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Shun politics of hatred, ethnicity, Ruto tells politicians

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Deputy President William Ruto has finally broken his silence over the rumbling in Central Kenya region and told off politicians complaining of being marginalised.

The DP, who has maintained a studious silence over the past week, said those complaining of being marginalised by Jubilee were practising politics of hate and ethnicity.

Ruto said the unity of the country would not be compromised no matter who wins or loses an election. He said the past had haunted many people and the government would not sit back and watch as some individuals tried to perpetrate politics of hate or ethnicity. 

“We do not have a place for this kind of retrogressive politics. Leaders must seek to further harmony, togetherness and development in Kenya,” he added.

He spoke Friday at his Sugoi home in Uasin Gishu county during a meeting with various religious leaders. The Deputy President warned that stern action will be taken against leaders and individuals who preach division.

“I invite the political class to refine its messages for the well-being of our country. We all want to forge one country. We have a past, which we have many lessons to draw from,” he added.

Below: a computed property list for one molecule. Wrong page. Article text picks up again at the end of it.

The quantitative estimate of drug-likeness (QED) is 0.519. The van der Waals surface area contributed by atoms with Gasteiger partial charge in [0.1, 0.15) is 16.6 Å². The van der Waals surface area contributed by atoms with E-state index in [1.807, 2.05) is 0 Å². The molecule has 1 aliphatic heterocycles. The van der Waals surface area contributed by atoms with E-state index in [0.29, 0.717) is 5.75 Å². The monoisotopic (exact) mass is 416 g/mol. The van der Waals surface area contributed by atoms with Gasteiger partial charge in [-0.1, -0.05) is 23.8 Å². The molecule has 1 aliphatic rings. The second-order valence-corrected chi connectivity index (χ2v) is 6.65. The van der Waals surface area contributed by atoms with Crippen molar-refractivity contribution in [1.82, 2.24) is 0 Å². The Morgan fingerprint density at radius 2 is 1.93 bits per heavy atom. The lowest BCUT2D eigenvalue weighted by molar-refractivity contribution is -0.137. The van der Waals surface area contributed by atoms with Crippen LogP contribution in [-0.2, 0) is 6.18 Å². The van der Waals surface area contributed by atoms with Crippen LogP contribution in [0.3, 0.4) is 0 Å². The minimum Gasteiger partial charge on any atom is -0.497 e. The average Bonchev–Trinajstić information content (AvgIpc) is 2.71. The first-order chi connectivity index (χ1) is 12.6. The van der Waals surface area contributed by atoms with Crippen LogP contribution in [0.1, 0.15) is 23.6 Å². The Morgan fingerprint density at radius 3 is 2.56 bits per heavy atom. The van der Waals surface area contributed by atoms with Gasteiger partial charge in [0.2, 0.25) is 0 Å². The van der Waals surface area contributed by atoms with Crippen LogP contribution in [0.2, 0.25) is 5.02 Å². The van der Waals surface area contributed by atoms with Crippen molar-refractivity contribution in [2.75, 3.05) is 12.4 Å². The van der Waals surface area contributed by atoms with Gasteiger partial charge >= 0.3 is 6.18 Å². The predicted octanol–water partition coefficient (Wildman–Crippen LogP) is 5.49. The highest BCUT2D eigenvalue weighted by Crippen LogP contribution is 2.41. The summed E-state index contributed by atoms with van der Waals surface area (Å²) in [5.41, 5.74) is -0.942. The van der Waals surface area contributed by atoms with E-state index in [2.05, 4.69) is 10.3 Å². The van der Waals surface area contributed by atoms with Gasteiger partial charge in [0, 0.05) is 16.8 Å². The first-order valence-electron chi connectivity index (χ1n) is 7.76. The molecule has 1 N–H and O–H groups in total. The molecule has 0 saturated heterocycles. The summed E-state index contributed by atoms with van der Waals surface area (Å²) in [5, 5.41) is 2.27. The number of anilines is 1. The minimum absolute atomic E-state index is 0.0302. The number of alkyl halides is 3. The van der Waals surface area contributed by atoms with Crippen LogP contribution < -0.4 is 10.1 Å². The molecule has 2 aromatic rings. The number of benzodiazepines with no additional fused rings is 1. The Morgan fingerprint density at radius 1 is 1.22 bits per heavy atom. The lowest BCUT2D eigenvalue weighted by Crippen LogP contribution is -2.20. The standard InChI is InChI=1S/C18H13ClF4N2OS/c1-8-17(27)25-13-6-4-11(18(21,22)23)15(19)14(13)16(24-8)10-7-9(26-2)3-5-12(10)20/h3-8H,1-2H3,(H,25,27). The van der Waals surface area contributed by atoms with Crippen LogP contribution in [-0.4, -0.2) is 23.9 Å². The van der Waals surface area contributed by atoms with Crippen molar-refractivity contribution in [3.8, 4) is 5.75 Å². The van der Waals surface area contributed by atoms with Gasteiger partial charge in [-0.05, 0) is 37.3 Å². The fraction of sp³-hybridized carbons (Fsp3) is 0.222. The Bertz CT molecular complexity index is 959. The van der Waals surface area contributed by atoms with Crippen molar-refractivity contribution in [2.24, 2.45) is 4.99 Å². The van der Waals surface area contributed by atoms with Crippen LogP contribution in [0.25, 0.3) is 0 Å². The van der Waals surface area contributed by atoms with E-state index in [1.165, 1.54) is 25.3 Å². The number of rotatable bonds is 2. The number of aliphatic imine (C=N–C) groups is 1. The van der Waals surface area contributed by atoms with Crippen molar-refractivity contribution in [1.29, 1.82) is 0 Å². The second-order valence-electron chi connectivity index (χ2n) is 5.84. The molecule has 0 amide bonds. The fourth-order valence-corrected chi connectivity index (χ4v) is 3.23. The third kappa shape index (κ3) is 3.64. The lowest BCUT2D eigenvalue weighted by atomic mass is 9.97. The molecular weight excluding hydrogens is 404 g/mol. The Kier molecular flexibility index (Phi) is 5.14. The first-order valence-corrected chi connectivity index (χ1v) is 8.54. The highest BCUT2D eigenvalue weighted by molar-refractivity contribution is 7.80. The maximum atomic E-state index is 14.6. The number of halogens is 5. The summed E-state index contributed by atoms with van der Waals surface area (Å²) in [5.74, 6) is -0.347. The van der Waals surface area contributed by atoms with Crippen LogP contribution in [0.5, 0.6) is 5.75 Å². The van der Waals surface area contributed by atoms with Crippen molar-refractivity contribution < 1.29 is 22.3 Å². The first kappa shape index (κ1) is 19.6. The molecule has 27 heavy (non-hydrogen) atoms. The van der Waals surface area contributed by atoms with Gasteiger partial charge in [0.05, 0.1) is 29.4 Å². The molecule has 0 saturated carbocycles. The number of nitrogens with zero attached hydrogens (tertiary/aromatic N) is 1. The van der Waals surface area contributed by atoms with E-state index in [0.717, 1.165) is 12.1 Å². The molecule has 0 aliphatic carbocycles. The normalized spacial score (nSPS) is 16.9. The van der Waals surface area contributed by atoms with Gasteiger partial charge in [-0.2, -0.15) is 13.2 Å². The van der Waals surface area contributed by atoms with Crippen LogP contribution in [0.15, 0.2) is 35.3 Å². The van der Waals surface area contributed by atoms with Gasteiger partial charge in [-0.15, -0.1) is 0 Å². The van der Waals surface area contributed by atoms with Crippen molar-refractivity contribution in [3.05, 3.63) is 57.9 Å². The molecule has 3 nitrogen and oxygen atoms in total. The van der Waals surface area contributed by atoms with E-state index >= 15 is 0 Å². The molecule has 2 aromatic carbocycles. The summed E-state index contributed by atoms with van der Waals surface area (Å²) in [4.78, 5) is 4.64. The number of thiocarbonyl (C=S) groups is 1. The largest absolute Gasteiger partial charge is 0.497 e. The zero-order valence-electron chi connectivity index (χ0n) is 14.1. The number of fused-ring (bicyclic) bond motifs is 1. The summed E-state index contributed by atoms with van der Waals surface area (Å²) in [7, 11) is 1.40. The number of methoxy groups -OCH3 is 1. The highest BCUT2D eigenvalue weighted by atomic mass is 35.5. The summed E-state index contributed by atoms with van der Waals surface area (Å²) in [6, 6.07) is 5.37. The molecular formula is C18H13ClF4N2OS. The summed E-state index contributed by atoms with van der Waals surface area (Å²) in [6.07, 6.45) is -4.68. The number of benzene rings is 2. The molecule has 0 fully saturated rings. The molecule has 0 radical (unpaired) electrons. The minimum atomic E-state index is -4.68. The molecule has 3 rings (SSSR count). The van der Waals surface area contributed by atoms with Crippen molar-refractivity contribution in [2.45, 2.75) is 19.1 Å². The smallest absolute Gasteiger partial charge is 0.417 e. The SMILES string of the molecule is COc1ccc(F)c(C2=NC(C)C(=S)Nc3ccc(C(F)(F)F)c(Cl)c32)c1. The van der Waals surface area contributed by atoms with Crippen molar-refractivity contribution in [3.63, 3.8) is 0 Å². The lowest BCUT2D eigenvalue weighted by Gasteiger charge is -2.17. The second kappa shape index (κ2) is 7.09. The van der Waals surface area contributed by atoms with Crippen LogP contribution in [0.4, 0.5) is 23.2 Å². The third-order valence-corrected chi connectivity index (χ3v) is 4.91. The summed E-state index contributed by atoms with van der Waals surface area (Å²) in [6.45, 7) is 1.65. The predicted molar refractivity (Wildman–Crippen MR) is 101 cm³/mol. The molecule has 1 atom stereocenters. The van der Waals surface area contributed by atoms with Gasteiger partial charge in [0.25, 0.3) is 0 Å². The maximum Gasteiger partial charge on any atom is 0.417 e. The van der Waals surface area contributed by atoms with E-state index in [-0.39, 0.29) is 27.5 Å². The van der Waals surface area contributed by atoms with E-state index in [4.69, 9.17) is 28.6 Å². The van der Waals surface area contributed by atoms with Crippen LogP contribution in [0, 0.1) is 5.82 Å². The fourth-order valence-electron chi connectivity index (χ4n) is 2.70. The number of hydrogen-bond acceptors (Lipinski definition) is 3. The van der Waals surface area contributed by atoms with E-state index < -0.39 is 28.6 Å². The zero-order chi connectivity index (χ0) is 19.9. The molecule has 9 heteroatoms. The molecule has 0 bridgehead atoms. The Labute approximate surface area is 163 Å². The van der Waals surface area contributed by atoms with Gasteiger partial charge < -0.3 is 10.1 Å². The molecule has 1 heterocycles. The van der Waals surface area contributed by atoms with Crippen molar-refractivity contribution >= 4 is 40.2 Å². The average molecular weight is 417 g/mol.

Ruto’s criticism comes almost a week after President Uhuru Kenyatta bashed legislators from Mt Kenya region led by Gatundu South MP Moses Kuria who had castigated his government complaining of perceived skewed development in Central region.

The president termed such people washenzi (fools) in his address during the launch of the Sh460 million Mama Ngina Drive waterfront project in Mombasa.

He pointed out that he did not easily bow to threats and went on to rap leaders who wanted citizens of particular areas to benefit simply because those in powerful positions hailed from those places. Kuria has since apologised to the President amidst a chorus of condemnation from several elected leaders.

And Friday, Ruto asked religious leaders to work with the government in bringing Kenyans together, saying they were powerful conduits for positive change in society.  “We all have the duty of building bridges that would unite Kenya. We will never allow the political class to take back Kenya to instability,” he said.

Bishop Maurice Crowley of the Kitale Catholic Diocese and who is also the Apostolic Administrator of Eldoret Diocese, said the church would continue to engage the government and politicians for the betterment of Kenya.

“The future of this country depends so much on what our leaders do. We will work with the government to improve governance and foster development,” he said.

Religious leaders said they would continue supporting the unity bid as it had resulted in more development and cohesion among communities.

Other leaders present were MPs Julius Melly (Tinderet), Cornelly Serem (Aldai), Caleb Kositany (Soy) and Oscar Sudi (Kapseret). 

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